Figure 2.

Effects of indomethacin, nimesulide and SC-58125 on exudate volume in carrageenan-induced airpouch inflammation in rats. Results are expressed as the mean±s.e.mean per cent reduction relative to vehicle-treated controls. The dotted line represents the mean reduction of exudate volume observed in rats pretreated with dexamethasone (1 mg kg−1). Asterisks signify significant differences (P<0.05) from the vehicle-treated control group.

Effects of indomethacin plus SC-58125

Figure 3 illustrates the effects of indomethacin (1 mg kg−1) and SC-58125 (10 mg kg−1), alone and in combination, on COX-1 activity, exudate PGE2 levels and leukocyte infiltration. The combination of indomethacin and SC-58125, unlike either drug given alone, significantly reduced leukocyte infiltration into the airpouch. However, the combination of the two drugs did not produce greater inhibition of exudate PGE2, nor did the combination produce a greater reduction of systemic COX-1 activity than was observed with indomethacin alone.

Figure 3.

Effects of indomethacin (1 mg kg−1) and SC-58125 (10 mg kg−1), alone or in combination, on leukocyte infiltration, exudate PGE2 concentration and systemic COX-1 activity in carrageenan-induced airpouch inflammation in rats. Results are expressed as the mean±s.e.mean per cent reduction relative to vehicle-treated controls. *P<0.05, ***P<0.001 compared to vehicle-treated controls.

Effects of DuP-697

It is possible that the lack of effect of SC-58125 on leukocyte infiltration into the airpouch is not a generalized feature of selective COX-2 inhibitors; rather, this may be a feature unique to this particular COX-2 inhibitor. To test this hypothesis, studies were performed in which rats were pretreated with another selective COX-2 inhibitor, DuP-697, at doses of 1 or 10 mg kg−1 (i.p.; n=5 per group) 1 h prior to carrageenan administration. DuP-697 has been reported to be 120 fold more potent as an inhibitor of COX-2 than of COX-1 (Leblanc et al., 1995). As was the case with SC-58125, DuP-697 was able to significantly inhibit exudate PGE2 concentrations without any effect on leukocyte infiltration (Figure 4). Neither dose of DuP-697 significantly affected whole blood thromboxane synthesis (data not shown).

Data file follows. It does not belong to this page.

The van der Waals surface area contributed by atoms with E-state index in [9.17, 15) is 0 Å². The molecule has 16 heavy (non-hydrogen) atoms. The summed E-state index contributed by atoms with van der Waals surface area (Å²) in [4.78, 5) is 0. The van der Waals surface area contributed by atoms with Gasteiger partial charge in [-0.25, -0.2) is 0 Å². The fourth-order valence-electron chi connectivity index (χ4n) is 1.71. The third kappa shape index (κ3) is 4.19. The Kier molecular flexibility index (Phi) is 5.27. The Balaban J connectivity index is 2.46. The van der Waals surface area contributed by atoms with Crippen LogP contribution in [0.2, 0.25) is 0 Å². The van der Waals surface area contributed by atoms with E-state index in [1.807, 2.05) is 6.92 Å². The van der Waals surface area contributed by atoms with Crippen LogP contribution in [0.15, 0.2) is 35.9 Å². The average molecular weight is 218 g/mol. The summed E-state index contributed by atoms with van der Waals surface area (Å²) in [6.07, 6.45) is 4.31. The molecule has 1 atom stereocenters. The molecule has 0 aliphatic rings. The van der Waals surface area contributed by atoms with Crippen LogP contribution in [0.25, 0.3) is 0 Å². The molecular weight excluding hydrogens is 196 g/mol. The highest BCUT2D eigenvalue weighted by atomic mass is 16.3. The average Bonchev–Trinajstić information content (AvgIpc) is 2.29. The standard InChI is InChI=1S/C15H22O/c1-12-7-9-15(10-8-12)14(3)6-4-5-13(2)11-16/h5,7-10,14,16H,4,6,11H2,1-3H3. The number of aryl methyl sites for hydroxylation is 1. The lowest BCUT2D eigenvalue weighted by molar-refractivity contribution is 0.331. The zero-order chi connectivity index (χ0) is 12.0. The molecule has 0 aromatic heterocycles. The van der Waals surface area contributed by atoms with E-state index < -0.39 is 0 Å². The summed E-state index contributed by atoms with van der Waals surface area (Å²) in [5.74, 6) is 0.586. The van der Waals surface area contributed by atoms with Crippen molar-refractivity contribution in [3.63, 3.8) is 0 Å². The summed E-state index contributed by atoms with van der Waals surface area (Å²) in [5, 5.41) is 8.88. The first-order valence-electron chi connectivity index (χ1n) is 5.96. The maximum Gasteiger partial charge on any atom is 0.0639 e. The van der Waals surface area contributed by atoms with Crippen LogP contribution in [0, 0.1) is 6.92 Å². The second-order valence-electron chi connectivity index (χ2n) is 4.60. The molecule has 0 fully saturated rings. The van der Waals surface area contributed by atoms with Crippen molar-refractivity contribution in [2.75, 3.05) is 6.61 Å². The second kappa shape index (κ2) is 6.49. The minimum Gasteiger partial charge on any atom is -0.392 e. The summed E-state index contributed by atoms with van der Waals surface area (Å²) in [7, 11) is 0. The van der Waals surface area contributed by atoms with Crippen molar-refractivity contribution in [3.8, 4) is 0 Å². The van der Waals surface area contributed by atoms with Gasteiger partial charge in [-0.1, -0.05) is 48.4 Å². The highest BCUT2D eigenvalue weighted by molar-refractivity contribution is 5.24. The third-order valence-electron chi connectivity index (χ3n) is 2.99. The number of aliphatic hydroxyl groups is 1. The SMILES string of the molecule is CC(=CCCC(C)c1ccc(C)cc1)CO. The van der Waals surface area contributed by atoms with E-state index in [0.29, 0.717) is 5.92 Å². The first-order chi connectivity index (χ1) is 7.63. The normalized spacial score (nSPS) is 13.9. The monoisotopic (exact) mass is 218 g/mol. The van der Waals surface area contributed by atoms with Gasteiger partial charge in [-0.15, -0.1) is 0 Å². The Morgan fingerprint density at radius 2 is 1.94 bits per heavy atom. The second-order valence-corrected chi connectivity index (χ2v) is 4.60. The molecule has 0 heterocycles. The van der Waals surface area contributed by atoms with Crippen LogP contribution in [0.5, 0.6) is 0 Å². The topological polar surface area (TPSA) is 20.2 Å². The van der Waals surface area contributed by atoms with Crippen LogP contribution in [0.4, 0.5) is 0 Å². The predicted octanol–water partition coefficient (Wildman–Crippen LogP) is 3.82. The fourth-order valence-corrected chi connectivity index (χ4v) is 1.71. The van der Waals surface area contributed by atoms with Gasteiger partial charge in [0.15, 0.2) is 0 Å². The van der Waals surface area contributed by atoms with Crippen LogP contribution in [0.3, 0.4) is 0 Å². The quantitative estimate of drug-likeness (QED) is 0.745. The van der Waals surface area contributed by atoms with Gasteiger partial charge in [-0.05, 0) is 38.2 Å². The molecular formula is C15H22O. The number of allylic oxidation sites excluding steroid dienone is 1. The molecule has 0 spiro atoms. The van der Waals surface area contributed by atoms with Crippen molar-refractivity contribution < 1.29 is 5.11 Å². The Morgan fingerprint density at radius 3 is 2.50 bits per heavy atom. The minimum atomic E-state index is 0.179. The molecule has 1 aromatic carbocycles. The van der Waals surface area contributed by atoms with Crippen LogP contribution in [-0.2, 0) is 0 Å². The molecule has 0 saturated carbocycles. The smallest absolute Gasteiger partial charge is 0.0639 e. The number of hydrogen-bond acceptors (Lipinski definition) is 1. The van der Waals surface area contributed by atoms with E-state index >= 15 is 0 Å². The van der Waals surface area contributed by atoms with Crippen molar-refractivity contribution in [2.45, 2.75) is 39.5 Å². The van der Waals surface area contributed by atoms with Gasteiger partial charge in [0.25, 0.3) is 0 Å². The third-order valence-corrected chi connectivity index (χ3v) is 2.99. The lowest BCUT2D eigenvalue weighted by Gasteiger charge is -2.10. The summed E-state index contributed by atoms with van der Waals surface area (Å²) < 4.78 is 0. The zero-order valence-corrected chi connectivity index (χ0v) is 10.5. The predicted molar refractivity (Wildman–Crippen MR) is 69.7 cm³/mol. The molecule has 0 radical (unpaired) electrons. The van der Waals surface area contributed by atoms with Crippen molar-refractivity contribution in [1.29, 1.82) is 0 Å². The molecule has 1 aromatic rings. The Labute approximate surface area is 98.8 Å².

Figure 4.

Effects of DuP-697 (1 or 10 mg kg−1 i.p.) on leukocyte infiltration, exudate PGE2 concentration and systemic COX-1 activity in carrageenan-induced airpouch inflammation in rats. Results are expressed as the mean±s.e.mean per cent reduction relative to vehicle-treated controls. *P<0.05 compared to the vehicle-treated group.

Discussion

There are various components to an inflammatory reaction that can contribute to the associated symptoms and tissue injury. Oedema formation and leukocyte infiltration represent two such components of inflammation. In the carrageenan-airpouch model, both of these could be significantly suppressed by a glucocorticoid (dexamethasone) or by a standard NSAID (indomethacin). In contrast, SC-58125, a selective inhibitor of COX-2 (Seibert et al., 1994), had no effect on leukocyte infiltration and only reduced exudate volume at the highest dose tested. However, SC-58125 was very effective at reducing prostaglandin synthesis at the site of inflammation, significantly reducing exudate PGE2 concentrations at a dose as low as 0.3 mg kg−1. The selectivity of this compound for COX-2 was confirmed by the lack of detectable effects on systemic COX-1 activity (whole blood thromboxane synthesis) at doses of up to 10 mg kg−1. Nimesulide, a modestly selective COX-2 inhibitor (Famaey, 1997), was found to inhibit both leukocyte infiltration and oedema formation (exudate volume) in the carrageenan-airpouch. However, these effects were only observed at doses above those necessary for inhibition of COX-2, where significant suppression of COX-1 was also observed. The inability of selective COX-2 inhibition to result in suppression of leukocyte infiltration was confirmed with a second selective COX-2 inhibitor, DuP-697.